Washington lobbyists Tony and Heather Podesta -- Tony being the brother of former Clinton White House Chief of Staff John Podesta -- have found a surefire way to titillate The Washington Post: They take their friendship with Hillary Clinton and their ownership of a photograph called Soliloquy VII, and combine the two.
Hillary Clinton, the former first lady, is a senator from New York who is running for president. Soliloquy VII, as described in the Post Style section on Tuesday, is "an 8-foot-tall color photo of a nude man lying on his back." It is the product of a female British photographer named Sam Taylor-Wood.
The photo previously enjoyed a prominent place in the living room of the Podestas Washington, D.C., home. When the Podestas held a fund-raiser for Mrs. Clinton two weeks ago, however, neither the photo nor Mrs. Clinton made an appearance. "The candidate was missing and so was the infamous artwork -- which led to whispers that the picture was deemed unsuitable for a presidential campaign," the Post's Reliable Source column reported beside a strategically obscured reproduction of the photo.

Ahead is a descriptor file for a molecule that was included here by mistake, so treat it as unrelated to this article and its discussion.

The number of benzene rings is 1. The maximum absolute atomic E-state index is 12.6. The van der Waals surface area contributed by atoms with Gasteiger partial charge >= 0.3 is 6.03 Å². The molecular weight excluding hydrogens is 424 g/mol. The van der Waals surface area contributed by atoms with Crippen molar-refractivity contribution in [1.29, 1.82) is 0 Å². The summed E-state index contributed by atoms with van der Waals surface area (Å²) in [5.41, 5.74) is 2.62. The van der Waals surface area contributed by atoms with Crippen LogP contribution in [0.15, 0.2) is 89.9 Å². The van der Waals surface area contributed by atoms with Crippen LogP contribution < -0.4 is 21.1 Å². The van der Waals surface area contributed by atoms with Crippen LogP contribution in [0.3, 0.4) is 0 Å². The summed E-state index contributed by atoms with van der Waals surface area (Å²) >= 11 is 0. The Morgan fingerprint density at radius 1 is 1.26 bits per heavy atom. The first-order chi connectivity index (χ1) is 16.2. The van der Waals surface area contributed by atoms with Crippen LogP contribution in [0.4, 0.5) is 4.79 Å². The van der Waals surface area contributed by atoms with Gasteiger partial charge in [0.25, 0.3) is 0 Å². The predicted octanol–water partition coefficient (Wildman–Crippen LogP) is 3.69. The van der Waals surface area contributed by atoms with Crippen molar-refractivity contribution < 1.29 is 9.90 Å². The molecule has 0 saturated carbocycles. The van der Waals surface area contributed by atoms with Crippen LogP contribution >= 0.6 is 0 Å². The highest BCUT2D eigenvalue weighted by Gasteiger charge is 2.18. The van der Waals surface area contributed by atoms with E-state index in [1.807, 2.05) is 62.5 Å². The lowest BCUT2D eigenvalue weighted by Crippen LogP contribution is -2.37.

Podesta denied the whispers, explaining that the photo was in routine storage "to prevent fading," and vowed to bring Mrs. Clinton and the naked man together again -- once she is president. "We are resting it for the presidential campaign but bringing it out for the inaugural ball," he said.
Mrs. Clinton made an earlier appearance with the photo when the Podestas held a fund-raiser for her senatorial campaign. "She teases me about it all the time," Podesta bragged to the Post.
In fact, this was not the first Style Section piece featuring the Podestas, their massive naked-man photo and Mrs. Clinton.
In 2004, the Post published an article, "Married, With Art," that explained the Podestas' art-collecting philosophy and described a number of the works they have exhibited not only in their Washington, D.C., home but also in their second home in the Lake Barcroft neighborhood of Fairfax County, Va. Once again, Mrs. Clinton and Soliloquy VII figured prominently.
"Tony and Heather don't shy away from discomfort -- especially when they can inflict it, ever so gently, on others," reported the Post.
"Steeped in liberal politics, Tony favors art with in-your-face nudity and social critique," the paper said.
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